A Texas Activist was arrested after recording an open committee hearing. Legislators seem to be interpreting the law to suit themselves and thwart transparency.
This afternoon a woman was removed from a committee hearing at the Texas state capitol, and arrested for attempting to record the meeting. Amy Hedtke, a long-time political activist in the state, attended a meeting of the House State Affairs Committee, prepared to offer testimony and record testimony by others on HB 200, a bill dealing with abortion restrictions and the disposition of fetal remains after abortion.
Hedtke and others working with her had noticed these signs outside committee meetings, stating that only credentialed press were allowed to record committee meetings. An examination of the law, however, convinced them that the signs were in violation of state law.
The code reads:
Sec. 551.023. RECORDING OF MEETING BY PERSON IN ATTENDANCE. (a) A person in attendance may record all or any part of an open meeting of a governmental body by means of a recorder, video camera, or other means of aural or visual reproduction.
(b) A governmental body may adopt reasonable rules to maintain order at a meeting, including rules relating to:
(1) the location of recording equipment; and
(2) the manner in which the recording is conducted.
(c) A rule adopted under Subsection (b) may not prevent or unreasonably impair a person from exercising a right granted under Subsection (a).
The signs also note that the meetings are broadcast live ad archived online, but this notice was posted where the live feeds are usually broadcast:
A legislator we contacted on the issue was unaware of the arrest, but claims that the section above doesn’t apply to legislative hearings, and that committee chairmen get to decide who may film meetings or whether they can be filmed at all. The signs state that only credentialed capitol media may film the hearings, but the code does not omit hearings from the definition of ‘open meetings’. ‘Another example of legislators having different rules for the public than from themselves.’ he added.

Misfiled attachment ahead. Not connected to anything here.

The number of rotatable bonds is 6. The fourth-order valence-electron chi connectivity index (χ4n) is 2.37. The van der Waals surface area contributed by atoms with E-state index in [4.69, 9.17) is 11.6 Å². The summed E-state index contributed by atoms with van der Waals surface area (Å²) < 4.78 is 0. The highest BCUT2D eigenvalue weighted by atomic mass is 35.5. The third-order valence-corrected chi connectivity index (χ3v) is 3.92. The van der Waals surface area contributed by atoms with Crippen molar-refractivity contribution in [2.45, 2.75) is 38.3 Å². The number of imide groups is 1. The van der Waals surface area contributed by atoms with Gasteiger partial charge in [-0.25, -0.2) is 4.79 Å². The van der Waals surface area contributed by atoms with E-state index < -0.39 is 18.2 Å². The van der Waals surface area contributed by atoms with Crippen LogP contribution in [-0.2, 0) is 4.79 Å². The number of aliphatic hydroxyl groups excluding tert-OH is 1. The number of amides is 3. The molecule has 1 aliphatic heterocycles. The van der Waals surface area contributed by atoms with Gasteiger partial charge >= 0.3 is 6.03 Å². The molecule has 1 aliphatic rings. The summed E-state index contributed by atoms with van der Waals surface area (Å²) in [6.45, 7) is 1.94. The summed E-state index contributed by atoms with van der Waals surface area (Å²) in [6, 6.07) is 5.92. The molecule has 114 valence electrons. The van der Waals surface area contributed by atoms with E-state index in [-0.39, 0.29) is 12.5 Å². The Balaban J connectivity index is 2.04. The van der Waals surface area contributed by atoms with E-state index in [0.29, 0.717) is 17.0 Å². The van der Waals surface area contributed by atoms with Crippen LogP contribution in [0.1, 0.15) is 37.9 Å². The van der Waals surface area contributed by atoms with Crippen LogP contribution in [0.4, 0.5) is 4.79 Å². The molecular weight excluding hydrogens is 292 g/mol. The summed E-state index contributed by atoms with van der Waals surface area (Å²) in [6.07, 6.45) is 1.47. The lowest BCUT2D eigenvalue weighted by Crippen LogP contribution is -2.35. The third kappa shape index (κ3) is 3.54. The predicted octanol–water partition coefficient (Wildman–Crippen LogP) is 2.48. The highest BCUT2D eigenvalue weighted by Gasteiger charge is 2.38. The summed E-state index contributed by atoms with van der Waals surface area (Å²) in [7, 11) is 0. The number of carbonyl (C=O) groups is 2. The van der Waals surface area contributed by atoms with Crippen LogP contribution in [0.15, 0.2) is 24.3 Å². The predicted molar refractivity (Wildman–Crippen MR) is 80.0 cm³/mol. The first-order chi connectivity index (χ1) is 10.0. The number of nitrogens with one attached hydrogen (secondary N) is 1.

Wesley Thomas, another member of the group with Hedtke, said that the committee chair, Byron Cook, had about a dozen DPS officers waiting at the hearing before it began. When a staffer asked her to turn off the camera, she cited the open meetings law and kept filming, until forced to stop by the DPS officers. Following her removal from the meeting room, she was handcuffed and taken outside, where she was placed in a state trooper vehicle and driven away. Sources following the story now say that she has since been charged with resisting arrest and criminal trespass, and that the committee chairman is tossing people from the meeting who aren’t sitting in chairs.
My take? Transparency has been a buzzword of late, both in state and national politics. So has who constitutes ‘media’ in the age of instant internet coverage. State officials attempting to shut down recording that isn’t obstructive looks like a severe lack of transparency. I’m not the only one who thinks so, either; other activists, such as Daniel Woodworth, are adding their voices to the outcry over Amy’s arrest. And barring the general public from recording public open meetings, especially when the excuse for doing so – that they already provide a live feed – isn’t working, treats them as subjects rather than citizens. Texas citizens should demand that lawmakers follow the law rather than their convenient interpretation, and allow citizens the ability to record ALL open meetings as the law states. Anything less is unacceptable.
We’ll update this story as it continues to develop.
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